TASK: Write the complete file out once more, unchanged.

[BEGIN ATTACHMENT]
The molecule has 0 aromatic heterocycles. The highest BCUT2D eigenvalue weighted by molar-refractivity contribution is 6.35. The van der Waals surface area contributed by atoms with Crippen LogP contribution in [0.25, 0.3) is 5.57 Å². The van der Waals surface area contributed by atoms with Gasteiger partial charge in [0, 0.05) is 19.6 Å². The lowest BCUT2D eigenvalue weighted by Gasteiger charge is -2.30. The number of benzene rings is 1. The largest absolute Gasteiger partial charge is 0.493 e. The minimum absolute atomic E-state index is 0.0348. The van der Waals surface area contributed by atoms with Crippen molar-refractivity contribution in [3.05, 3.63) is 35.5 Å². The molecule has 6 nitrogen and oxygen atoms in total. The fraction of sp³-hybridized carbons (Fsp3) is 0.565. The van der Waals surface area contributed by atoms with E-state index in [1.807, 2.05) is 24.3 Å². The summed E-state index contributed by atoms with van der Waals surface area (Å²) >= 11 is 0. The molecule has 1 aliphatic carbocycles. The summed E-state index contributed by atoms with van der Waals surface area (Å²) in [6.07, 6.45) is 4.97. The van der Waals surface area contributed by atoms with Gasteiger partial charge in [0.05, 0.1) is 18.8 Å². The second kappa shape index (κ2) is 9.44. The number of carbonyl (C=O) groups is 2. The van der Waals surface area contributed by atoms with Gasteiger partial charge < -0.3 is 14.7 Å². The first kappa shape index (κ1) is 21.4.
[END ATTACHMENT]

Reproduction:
The molecule has 0 aromatic heterocycles. The highest BCUT2D eigenvalue weighted by molar-refractivity contribution is 6.35. The van der Waals surface area contributed by atoms with Crippen LogP contribution in [0.25, 0.3) is 5.57 Å². The van der Waals surface area contributed by atoms with Gasteiger partial charge in [0, 0.05) is 19.6 Å². The lowest BCUT2D eigenvalue weighted by Gasteiger charge is -2.30. The number of benzene rings is 1. The largest absolute Gasteiger partial charge is 0.493 e. The minimum absolute atomic E-state index is 0.0348. The van der Waals surface area contributed by atoms with Crippen molar-refractivity contribution in [3.05, 3.63) is 35.5 Å². The molecule has 6 nitrogen and oxygen atoms in total. The fraction of sp³-hybridized carbons (Fsp3) is 0.565. The van der Waals surface area contributed by atoms with E-state index in [1.807, 2.05) is 24.3 Å². The summed E-state index contributed by atoms with van der Waals surface area (Å²) >= 11 is 0. The molecule has 1 aliphatic carbocycles. The summed E-state index contributed by atoms with van der Waals surface area (Å²) in [6.07, 6.45) is 4.97. The van der Waals surface area contributed by atoms with Gasteiger partial charge in [0.05, 0.1) is 18.8 Å². The second kappa shape index (κ2) is 9.44. The number of carbonyl (C=O) groups is 2. The van der Waals surface area contributed by atoms with Gasteiger partial charge < -0.3 is 14.7 Å². The first kappa shape index (κ1) is 21.4.